ST. NICHOLAS - In less than three weeks, the Mid Peninsula School District will welcome back a former employee when Mary Brayak returns to be the new superintendent there.
The Mid Peninsula School Board hired Brayak, 56, of Rapid River, as its top administrator earlier this spring. Since then, Brayak and Mid Pen's current superintendent, Bethney Bergh, have been working together to ensure the changing of the superintendents goes well.
"I think it's going to be a really smooth transition," commented Bergh, 38, of Marquette. "Mary is familiar with the district. I think she'll do just fine at it. She's coming with some really good experience and she's aware of where the district is at."
Bark River-Harris Superintendent Mary Brayak, left, and Mid Peninsula School Superintendent Bethney Bergh pose for a photograph at Mid Pen’s graduation. Brayak has been hired as the district’s new superintendent effective July 1, replacing Bergh, who has accepted a faculty position at Northern Michigan University. (Escanaba Daily Press photo by Jenny Lancour)
Brayak began her education career at Mid Peninsula as a teacher in 1977 when the Rock and Perkins schools consolidated. She worked there for 26 years as an educator and later as director of student services.
From there she was employed at the Gladstone Middle School as director of student services and assistant principal for two years. She was the high school principal at Bark River-Harris for four years and served the past year as school superintendent. The district is now in the process of hiring her replacement.
Brayak said she's going to miss everybody including the kids, parents, staff and the school board at Bark River-Harris, which she called "a wonderful school district."
Brayak said she's looking forward to the challenges of being superintendent/principal/counselor at Mid Peninsula, a district with a population of about 230 students. Bark River-Harris is about three times the size.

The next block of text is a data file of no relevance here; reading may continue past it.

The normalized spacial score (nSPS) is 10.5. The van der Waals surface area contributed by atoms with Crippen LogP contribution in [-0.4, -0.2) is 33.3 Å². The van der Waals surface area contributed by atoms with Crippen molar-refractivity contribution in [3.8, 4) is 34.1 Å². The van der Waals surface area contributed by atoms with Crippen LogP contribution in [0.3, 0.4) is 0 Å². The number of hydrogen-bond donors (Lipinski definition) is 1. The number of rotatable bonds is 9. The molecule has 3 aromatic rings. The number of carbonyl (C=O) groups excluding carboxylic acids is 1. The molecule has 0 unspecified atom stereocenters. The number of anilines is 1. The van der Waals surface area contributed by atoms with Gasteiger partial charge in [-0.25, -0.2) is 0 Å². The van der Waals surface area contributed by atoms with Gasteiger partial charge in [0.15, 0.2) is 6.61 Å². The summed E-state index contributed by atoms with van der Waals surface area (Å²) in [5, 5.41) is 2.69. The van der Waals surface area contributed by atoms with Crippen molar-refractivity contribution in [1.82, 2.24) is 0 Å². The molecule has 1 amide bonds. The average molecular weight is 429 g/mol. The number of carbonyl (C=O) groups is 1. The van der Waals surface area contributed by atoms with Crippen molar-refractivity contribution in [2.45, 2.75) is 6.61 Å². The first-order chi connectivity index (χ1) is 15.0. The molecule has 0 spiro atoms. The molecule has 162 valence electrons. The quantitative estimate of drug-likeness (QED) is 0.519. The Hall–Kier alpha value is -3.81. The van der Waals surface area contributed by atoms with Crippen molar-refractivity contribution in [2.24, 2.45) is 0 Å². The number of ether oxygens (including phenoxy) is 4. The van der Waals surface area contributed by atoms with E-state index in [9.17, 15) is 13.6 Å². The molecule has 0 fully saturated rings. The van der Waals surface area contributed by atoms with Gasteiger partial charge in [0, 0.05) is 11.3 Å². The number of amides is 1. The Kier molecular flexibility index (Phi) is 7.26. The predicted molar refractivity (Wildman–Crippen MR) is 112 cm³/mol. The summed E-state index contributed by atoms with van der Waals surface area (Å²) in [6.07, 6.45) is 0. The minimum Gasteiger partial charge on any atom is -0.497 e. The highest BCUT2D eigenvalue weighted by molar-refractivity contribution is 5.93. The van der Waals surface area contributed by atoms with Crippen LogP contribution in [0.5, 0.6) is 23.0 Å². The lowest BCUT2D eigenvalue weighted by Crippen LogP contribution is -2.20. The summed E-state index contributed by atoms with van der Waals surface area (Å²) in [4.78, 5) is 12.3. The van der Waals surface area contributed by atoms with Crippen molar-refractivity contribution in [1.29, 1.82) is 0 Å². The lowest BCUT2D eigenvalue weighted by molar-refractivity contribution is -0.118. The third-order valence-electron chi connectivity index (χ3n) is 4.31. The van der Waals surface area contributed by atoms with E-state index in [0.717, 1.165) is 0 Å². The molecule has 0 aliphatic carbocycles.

"I'm really looking forward to a grassroots effort with the wonderful communities. I'm looking forward to rekindling a lot of teacher relationships," said Brayak. "I'm looking forward to a leadership role with young, energetic teachers."
Brayak said her biggest challenge will be, as is for any district, the uncertainty of state finances. Though legislators may present a public education budget much earlier this year, there are a lot of budget constraints everywhere, she said.
"It's a difficult time for schools," Brayak commented. "The challenge will be to continue to offer a quality education on a much more limited budget."
Brayak has been familiarizing herself with the Mid Peninsula budget and school community by attending board meetings and committee meetings as well as learning alongside Superintendent Bergh.
Bergh has been the district's superintendent - and principal and counselor - for the past year and a half. She was originally hired at Mid Peninsula 10 years ago as a high school English teacher. She also taught sociology and psychology. She was counselor and principal for years prior to being named superintendent.
Bergh is leaving the K-12 district to work as a faculty member in the education department at Northern Michigan University, where she will be teaching online administration classes.
"I'm going to miss the daily interaction with students and staff," Bergh said, reflecting on her decade at Mid Pen.
"My favorite thing at Mid Peninsula is the small-school atmosphere that allows you to know the staff and students very well. And I'll miss the close-knit community," Bergh said, adding she's "really, really appreciative" of the support she's received over the years.
Bergh plans to teach one online class at NMU this summer and will officially start her new job during the upcoming fall term.
"I'm very excited about it and feel I can make a contribution there," she said.